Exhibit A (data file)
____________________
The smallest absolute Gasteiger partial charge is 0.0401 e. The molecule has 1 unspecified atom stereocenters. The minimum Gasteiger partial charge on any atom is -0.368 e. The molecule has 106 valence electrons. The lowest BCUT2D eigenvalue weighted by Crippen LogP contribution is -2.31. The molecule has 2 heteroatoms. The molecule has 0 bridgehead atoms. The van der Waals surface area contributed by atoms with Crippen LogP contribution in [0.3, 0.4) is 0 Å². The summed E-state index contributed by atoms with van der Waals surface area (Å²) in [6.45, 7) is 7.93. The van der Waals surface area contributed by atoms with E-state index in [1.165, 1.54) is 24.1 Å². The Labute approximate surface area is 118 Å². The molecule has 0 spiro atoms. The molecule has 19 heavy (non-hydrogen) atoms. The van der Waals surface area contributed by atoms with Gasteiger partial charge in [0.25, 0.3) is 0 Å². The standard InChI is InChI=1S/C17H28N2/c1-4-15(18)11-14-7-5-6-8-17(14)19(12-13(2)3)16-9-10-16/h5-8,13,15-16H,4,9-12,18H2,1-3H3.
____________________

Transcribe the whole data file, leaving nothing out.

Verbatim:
The smallest absolute Gasteiger partial charge is 0.0401 e. The molecule has 1 unspecified atom stereocenters. The minimum Gasteiger partial charge on any atom is -0.368 e. The molecule has 106 valence electrons. The lowest BCUT2D eigenvalue weighted by Crippen LogP contribution is -2.31. The molecule has 2 heteroatoms. The molecule has 0 bridgehead atoms. The van der Waals surface area contributed by atoms with Crippen LogP contribution in [0.3, 0.4) is 0 Å². The summed E-state index contributed by atoms with van der Waals surface area (Å²) in [6.45, 7) is 7.93. The van der Waals surface area contributed by atoms with E-state index in [1.165, 1.54) is 24.1 Å². The Labute approximate surface area is 118 Å². The molecule has 0 spiro atoms. The molecule has 19 heavy (non-hydrogen) atoms. The van der Waals surface area contributed by atoms with Gasteiger partial charge in [0.25, 0.3) is 0 Å². The standard InChI is InChI=1S/C17H28N2/c1-4-15(18)11-14-7-5-6-8-17(14)19(12-13(2)3)16-9-10-16/h5-8,13,15-16H,4,9-12,18H2,1-3H3.